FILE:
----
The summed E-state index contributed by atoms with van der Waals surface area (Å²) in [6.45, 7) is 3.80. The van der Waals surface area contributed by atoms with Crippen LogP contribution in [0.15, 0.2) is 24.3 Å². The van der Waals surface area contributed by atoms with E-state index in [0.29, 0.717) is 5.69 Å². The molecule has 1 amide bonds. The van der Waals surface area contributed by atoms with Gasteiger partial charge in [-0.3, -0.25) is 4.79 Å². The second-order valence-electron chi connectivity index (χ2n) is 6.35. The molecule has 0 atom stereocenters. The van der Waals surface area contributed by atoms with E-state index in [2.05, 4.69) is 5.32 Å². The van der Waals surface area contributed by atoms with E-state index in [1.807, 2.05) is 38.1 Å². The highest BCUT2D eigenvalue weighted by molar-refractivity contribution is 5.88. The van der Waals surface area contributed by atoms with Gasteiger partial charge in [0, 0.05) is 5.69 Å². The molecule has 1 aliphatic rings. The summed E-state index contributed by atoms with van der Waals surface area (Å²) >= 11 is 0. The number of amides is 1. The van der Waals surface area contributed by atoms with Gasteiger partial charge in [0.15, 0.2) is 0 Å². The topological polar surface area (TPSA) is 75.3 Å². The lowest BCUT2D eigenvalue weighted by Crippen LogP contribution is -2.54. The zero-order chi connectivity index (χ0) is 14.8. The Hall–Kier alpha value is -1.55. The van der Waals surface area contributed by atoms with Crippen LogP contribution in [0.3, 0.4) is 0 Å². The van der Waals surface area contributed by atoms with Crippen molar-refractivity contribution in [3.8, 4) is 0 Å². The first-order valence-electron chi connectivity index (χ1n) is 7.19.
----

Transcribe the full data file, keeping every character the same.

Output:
The summed E-state index contributed by atoms with van der Waals surface area (Å²) in [6.45, 7) is 3.80. The van der Waals surface area contributed by atoms with Crippen LogP contribution in [0.15, 0.2) is 24.3 Å². The van der Waals surface area contributed by atoms with E-state index in [0.29, 0.717) is 5.69 Å². The molecule has 1 amide bonds. The van der Waals surface area contributed by atoms with Gasteiger partial charge in [-0.3, -0.25) is 4.79 Å². The second-order valence-electron chi connectivity index (χ2n) is 6.35. The molecule has 0 atom stereocenters. The van der Waals surface area contributed by atoms with E-state index in [2.05, 4.69) is 5.32 Å². The van der Waals surface area contributed by atoms with E-state index in [1.807, 2.05) is 38.1 Å². The highest BCUT2D eigenvalue weighted by molar-refractivity contribution is 5.88. The van der Waals surface area contributed by atoms with Gasteiger partial charge in [0, 0.05) is 5.69 Å². The molecule has 1 aliphatic rings. The summed E-state index contributed by atoms with van der Waals surface area (Å²) >= 11 is 0. The number of amides is 1. The van der Waals surface area contributed by atoms with Gasteiger partial charge in [0.15, 0.2) is 0 Å². The topological polar surface area (TPSA) is 75.3 Å². The lowest BCUT2D eigenvalue weighted by Crippen LogP contribution is -2.54. The zero-order chi connectivity index (χ0) is 14.8. The Hall–Kier alpha value is -1.55. The van der Waals surface area contributed by atoms with Crippen LogP contribution in [0.3, 0.4) is 0 Å². The van der Waals surface area contributed by atoms with Crippen molar-refractivity contribution in [3.8, 4) is 0 Å². The first-order valence-electron chi connectivity index (χ1n) is 7.19.